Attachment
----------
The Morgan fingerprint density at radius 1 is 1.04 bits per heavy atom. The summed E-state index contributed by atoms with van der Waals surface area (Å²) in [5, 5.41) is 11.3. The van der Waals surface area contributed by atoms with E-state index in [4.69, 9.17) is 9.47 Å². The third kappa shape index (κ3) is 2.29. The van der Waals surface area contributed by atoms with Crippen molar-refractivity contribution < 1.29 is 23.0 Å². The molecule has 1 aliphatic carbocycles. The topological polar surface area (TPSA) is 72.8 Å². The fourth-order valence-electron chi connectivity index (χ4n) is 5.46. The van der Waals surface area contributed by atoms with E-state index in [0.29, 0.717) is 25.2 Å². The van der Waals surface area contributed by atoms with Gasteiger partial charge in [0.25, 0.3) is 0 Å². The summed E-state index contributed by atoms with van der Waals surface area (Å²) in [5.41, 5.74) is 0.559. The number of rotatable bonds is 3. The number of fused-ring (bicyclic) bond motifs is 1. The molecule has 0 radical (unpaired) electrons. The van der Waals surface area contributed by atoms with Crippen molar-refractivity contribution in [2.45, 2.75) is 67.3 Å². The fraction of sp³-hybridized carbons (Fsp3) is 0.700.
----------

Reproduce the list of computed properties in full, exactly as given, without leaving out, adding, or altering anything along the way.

The Morgan fingerprint density at radius 1 is 1.04 bits per heavy atom. The summed E-state index contributed by atoms with van der Waals surface area (Å²) in [5, 5.41) is 11.3. The van der Waals surface area contributed by atoms with E-state index in [4.69, 9.17) is 9.47 Å². The third kappa shape index (κ3) is 2.29. The van der Waals surface area contributed by atoms with Crippen molar-refractivity contribution < 1.29 is 23.0 Å². The molecule has 1 aliphatic carbocycles. The topological polar surface area (TPSA) is 72.8 Å². The fourth-order valence-electron chi connectivity index (χ4n) is 5.46. The van der Waals surface area contributed by atoms with E-state index in [0.29, 0.717) is 25.2 Å². The van der Waals surface area contributed by atoms with Gasteiger partial charge in [0.25, 0.3) is 0 Å². The summed E-state index contributed by atoms with van der Waals surface area (Å²) in [5.41, 5.74) is 0.559. The number of rotatable bonds is 3. The number of fused-ring (bicyclic) bond motifs is 1. The molecule has 0 radical (unpaired) electrons. The van der Waals surface area contributed by atoms with Crippen molar-refractivity contribution in [2.45, 2.75) is 67.3 Å². The fraction of sp³-hybridized carbons (Fsp3) is 0.700.